Android Trojan variant targets mobile banking apps; research
Dubbed Faketoken.q, the new variant of mobile banking trojan is being distributed using bulk SMS messages
Kaspersky Lab analysts have discovered a new variant of the Android Trojan Faketoken which is capable of detecting and recording an infected device and display overlaps on particular apps.
The new variant, dubbed Faketoken.q, is being sent as bulk SMS messages where the receiver will be prompted to download an image which is actually malware. This malware then installs modules and the main payload, but hides itself to secretly monitor the users' actions.
Worryingly, the call conversations can be monitored, as well as recorded and then sent to the attacker's server. Plus Faketoken.q monitors the opened apps, including Facebook Messenger, but places an overlay to show a fake user interface.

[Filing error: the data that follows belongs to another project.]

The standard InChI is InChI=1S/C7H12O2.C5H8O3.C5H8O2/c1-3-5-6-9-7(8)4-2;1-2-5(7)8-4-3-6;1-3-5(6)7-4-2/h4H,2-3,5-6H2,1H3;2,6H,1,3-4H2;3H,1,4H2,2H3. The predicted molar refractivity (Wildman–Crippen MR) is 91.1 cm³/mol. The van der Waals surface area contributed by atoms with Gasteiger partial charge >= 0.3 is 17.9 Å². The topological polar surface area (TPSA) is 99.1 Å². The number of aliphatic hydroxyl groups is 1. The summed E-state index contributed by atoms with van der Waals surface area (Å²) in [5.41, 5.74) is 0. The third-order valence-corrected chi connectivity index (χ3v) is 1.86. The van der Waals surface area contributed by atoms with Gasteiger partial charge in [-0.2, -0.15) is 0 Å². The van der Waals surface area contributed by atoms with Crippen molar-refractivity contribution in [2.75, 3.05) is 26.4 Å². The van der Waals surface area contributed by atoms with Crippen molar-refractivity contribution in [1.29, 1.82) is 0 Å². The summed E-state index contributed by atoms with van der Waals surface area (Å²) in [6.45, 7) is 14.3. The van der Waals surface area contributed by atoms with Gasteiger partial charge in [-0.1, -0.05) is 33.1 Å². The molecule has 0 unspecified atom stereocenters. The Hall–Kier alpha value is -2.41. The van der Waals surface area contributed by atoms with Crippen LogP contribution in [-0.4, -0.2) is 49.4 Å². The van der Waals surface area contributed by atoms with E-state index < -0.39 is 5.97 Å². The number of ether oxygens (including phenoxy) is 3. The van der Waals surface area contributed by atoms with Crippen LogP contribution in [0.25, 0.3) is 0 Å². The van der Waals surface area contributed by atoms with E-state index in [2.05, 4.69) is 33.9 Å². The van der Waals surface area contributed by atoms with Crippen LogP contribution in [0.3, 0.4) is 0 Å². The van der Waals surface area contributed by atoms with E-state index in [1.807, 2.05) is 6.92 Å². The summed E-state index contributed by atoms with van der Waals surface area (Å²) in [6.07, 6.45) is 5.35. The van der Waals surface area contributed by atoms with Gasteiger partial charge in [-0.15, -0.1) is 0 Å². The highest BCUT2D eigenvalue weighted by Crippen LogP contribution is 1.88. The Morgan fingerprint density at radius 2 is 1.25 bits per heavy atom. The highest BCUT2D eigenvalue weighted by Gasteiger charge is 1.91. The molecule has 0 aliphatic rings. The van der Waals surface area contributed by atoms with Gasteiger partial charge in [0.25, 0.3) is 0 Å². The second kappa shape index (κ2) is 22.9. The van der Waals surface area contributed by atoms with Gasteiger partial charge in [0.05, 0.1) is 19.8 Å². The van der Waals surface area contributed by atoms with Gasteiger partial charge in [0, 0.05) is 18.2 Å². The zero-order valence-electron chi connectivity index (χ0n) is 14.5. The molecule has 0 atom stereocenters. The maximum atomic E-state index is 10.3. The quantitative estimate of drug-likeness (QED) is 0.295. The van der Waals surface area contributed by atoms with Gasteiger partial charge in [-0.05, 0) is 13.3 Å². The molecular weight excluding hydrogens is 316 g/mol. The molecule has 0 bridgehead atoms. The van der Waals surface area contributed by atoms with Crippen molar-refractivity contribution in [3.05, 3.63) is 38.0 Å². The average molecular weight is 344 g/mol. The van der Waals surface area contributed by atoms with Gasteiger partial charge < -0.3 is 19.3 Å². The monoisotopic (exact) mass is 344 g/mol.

Analysts at Kaspersky Labs say that the fake user interface prompts users to enter their payment card data, which can be later used by attackers to make fraudulent transactions. Furthermore, attackers require an SMS code sent by the bank to authorise a transaction, the malware steals incoming SMS message codes and forwards them to the attackers command-and-control (C&C) server for a successful attack.
Faketoken.q has the capabilities overlaying a number of mobile banking apps and applications, such as Android Pay, Google Play Store, and apps for paying traffic fines, booking flights and hotel rooms and booking taxis.
To avoid becoming a victim of such crimes, analysts advise not to download apps via links in messages, emails or any third-party app store. Plus, verify app permissions before installing apps, installing an antivirus app can detect and block malware and it is important to keep devices up-to-date.